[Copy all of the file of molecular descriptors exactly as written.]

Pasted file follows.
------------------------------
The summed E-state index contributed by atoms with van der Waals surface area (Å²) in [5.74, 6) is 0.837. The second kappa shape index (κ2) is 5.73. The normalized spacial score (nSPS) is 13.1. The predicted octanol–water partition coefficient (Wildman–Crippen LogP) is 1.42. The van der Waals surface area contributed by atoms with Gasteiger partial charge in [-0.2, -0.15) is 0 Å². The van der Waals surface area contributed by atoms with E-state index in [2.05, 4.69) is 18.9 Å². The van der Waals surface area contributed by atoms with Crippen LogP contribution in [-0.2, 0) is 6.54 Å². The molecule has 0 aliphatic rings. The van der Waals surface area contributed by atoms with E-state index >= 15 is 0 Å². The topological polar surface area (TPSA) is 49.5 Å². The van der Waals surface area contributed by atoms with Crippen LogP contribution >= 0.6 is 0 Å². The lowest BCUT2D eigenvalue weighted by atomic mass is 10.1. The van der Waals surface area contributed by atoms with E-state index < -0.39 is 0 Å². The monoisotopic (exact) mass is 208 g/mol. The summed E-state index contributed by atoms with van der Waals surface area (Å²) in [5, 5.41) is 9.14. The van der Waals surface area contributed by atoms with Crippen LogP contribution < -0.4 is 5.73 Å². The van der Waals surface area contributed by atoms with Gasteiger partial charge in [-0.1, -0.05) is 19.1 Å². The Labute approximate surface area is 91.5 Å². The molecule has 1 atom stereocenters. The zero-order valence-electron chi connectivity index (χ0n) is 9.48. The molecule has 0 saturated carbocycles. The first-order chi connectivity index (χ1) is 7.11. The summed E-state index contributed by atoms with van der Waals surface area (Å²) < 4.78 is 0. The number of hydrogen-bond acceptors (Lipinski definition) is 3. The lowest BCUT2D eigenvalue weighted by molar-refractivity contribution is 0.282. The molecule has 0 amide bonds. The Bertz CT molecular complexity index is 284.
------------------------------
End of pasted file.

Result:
The summed E-state index contributed by atoms with van der Waals surface area (Å²) in [5.74, 6) is 0.837. The second kappa shape index (κ2) is 5.73. The normalized spacial score (nSPS) is 13.1. The predicted octanol–water partition coefficient (Wildman–Crippen LogP) is 1.42. The van der Waals surface area contributed by atoms with Gasteiger partial charge in [-0.2, -0.15) is 0 Å². The van der Waals surface area contributed by atoms with E-state index in [2.05, 4.69) is 18.9 Å². The van der Waals surface area contributed by atoms with Crippen LogP contribution in [-0.2, 0) is 6.54 Å². The molecule has 0 aliphatic rings. The van der Waals surface area contributed by atoms with E-state index >= 15 is 0 Å². The topological polar surface area (TPSA) is 49.5 Å². The van der Waals surface area contributed by atoms with Crippen LogP contribution >= 0.6 is 0 Å². The lowest BCUT2D eigenvalue weighted by atomic mass is 10.1. The van der Waals surface area contributed by atoms with E-state index < -0.39 is 0 Å². The monoisotopic (exact) mass is 208 g/mol. The summed E-state index contributed by atoms with van der Waals surface area (Å²) in [5, 5.41) is 9.14. The van der Waals surface area contributed by atoms with Crippen LogP contribution < -0.4 is 5.73 Å². The van der Waals surface area contributed by atoms with Gasteiger partial charge in [-0.1, -0.05) is 19.1 Å². The Labute approximate surface area is 91.5 Å². The molecule has 1 atom stereocenters. The zero-order valence-electron chi connectivity index (χ0n) is 9.48. The molecule has 0 saturated carbocycles. The first-order chi connectivity index (χ1) is 7.11. The summed E-state index contributed by atoms with van der Waals surface area (Å²) < 4.78 is 0. The number of hydrogen-bond acceptors (Lipinski definition) is 3. The lowest BCUT2D eigenvalue weighted by molar-refractivity contribution is 0.282. The molecule has 0 amide bonds. The Bertz CT molecular complexity index is 284.